Accurate Diagnosis of Functional Motor Disorders in Elders Critical to Long-Term Care, Management


The research aimed to assess FMD prevalence and clinical manifestations in both elderly and younger onset individuals, revealing insights into symptom variations across different age groups.

Michele Tinazzi, MD, PhD, a professor of neurology at the University of Verona

Michele Tinazzi, MD, PhD

A recently published, Italian-based registry study described the clinical manifestations of functional motor disorders (FMD) among elders, with results suggesting that an accurate diagnosis is crucial for effectively managing FMD symptoms and addressing neurological comorbidities. Investigators noted that an incorrect diagnosis can have “serious” consequences, including initiation of unnecessary and potentially harmful therapies for an alternative neurological diagnosis.1

Published in Movement Disorders, the analysis included 410 patients with a “clinically definite” diagnosis of FMD from the Italian Registry of Functional Motor Disorders (IRFMD). Of these, 34 (8.2%) were included in the elderly FMD onset group, considered at least 65 years of age. The elderly cohort was mostly comprised of females (79.4%), with a mean age of 74.3 (±5.2) years and mean age at FMD onset of 70.9 (±5.1) years. All told, the most frequent phenotype was tremor (47.1%), followed by gait disorders (29.4%), weakness (23.5%), and dystonia (14.7%).

Senior author Michele Tinazzi, MD, PhD, a professor of neurology at the University of Verona, and colleagues, aimed to assess the prevalence of FMD in a large cohort and describe the clinical manifestations of FMD in individuals with elderly and younger onset. Patients were further stratified into 4 groups: group 1, FMD with ages between 2 and 18 years old (pediatric); group 2, FMD with ages between 19 and 39 years old (adulthood); group 3, FMD with ages between 40 to 64 years old (late adulthood); and group 4, FMD with ages between 65 and 83 years old (elderly).

When compared with the younger FMD onset group, elderly patients with FMD reported less weakness (P = .012), panic attacks (P = .026), fatigue (P = .003), and sensory functional symptoms (P = .021). Moreover, elderly FMD onset patients reported more neurological and non-neurological comorbidities like parkinsonism (P = .017), cerebrovascular diseases (P = .005), hypertension (P = .001), dyslipidemia (P = .009) than younger FMD onset. Overall, when pooling non-motor and other FNDs, symptoms occurred more frequently in the younger group (335 of 376; 89.1%) compared with the elderly group (25 of 34; 73.5%).

"In our sample, we did not identify a distinct phenotype or risk factor for a specific group of FMD, suggesting that the clinical signs may not differ significantly across lifespan," the study authors wrote. "Therefore, our findings support the importance of establishing a comprehensive diagnosis in elderly people with FMD, rather than relying solely on phenotype or other clinical characteristics." Additionally, the explorative analysis suggested that patients with elderly FMD onset may have a shorter disease duration likely because of a delayed diagnosis.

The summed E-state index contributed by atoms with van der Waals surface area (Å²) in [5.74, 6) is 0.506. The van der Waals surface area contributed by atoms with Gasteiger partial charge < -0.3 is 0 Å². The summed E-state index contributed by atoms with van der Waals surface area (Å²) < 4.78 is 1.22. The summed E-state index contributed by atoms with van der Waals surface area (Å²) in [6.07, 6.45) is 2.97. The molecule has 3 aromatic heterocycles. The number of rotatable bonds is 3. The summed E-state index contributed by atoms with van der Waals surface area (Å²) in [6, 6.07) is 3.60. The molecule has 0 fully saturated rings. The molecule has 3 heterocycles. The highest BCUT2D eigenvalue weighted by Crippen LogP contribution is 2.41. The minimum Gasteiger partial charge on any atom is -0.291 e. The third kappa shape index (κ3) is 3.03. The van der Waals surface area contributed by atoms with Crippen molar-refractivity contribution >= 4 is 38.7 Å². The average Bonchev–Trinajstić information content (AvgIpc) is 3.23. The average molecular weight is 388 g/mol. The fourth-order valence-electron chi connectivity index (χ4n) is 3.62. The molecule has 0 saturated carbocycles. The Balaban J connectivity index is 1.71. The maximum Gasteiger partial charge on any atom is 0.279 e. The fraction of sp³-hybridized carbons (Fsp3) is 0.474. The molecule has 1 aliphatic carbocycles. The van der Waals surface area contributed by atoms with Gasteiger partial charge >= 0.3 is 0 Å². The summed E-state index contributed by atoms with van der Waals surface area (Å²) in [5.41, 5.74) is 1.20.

When comparing groups, it was evident that neurological and non-neurological comorbidities were more prevalent in older patients with FMDs (28 of 34; 82.4%) as opposed to the younger group (123 of 376; P <.001). Onset of FMD in elders was linked with less use of painkillers (P = .006) and non-steroidal anti-inflammatory drugs (P = .034). In the elderly, 11 patients had a combined phenomenology: 9 patients had 2 phenotypes while 2 patients had 3 phenotypes.

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Logistic regression models were used to estimate the adjusted odds ratio (aOR) of elderly FMD onset in relation to sociodemographic and clinical characteristics. After mutually adjusting for such variables, the model confirmed the association between elderly age at FMD onset and the following variables: fatigue (aOR, 0.27; 95% CI, 0.11-0.68), parkinsonism (aOR, 6.73; 95% CI, 1.63-27.73), cerebrovascular diseases (aOR, 5.48; 95% CI, 1.48-20.25), and hypertension (aOR, 6.79; 95% CI, 3.12-14.80).

In the elderly, FMD appeared after the diagnosis of parkinsonism (100%; n = 4) and cerebrovascular diseases (100%; n = 5) at a mean latency of 1.7 (±2.4) and 1.2 (±0.8) years, respectively. When stratified by the 4 groups, elderly patients with FMD demonstrated several age-related comorbidities, including parkinsonism, cerebrovascular diseases, hypertension, and dyslipidemia. Of note, weakness as a functional symptom was less frequent in older patients while the other functional symptoms were equally distributed in the various age groups.

The study was limited by the fact that there was no control, as well as the cross-sectional design and reliance on clinical records and patient self-reports, which may have introduced recall bias. Investigators were also unable to assess the severity of recorded symptoms because of a lack of rating instrument for them, as well as evaluate the effects of treatments such as botulinum toxin, physiotherapy, and others. “Longitudinal studies are needed to investigate the long-term outcome of elderly FMD onset, including its impact in terms of disease severity, functional disability, and therapeutical interventions.

1. Geroin C, Petracca M, Di Tella S, et al. Elderly onset of functional motor disorders: clinical correlates from the Italian registry. Mov Disord. Published online November 2, 2023. doi:10.1002/mdc3.13916
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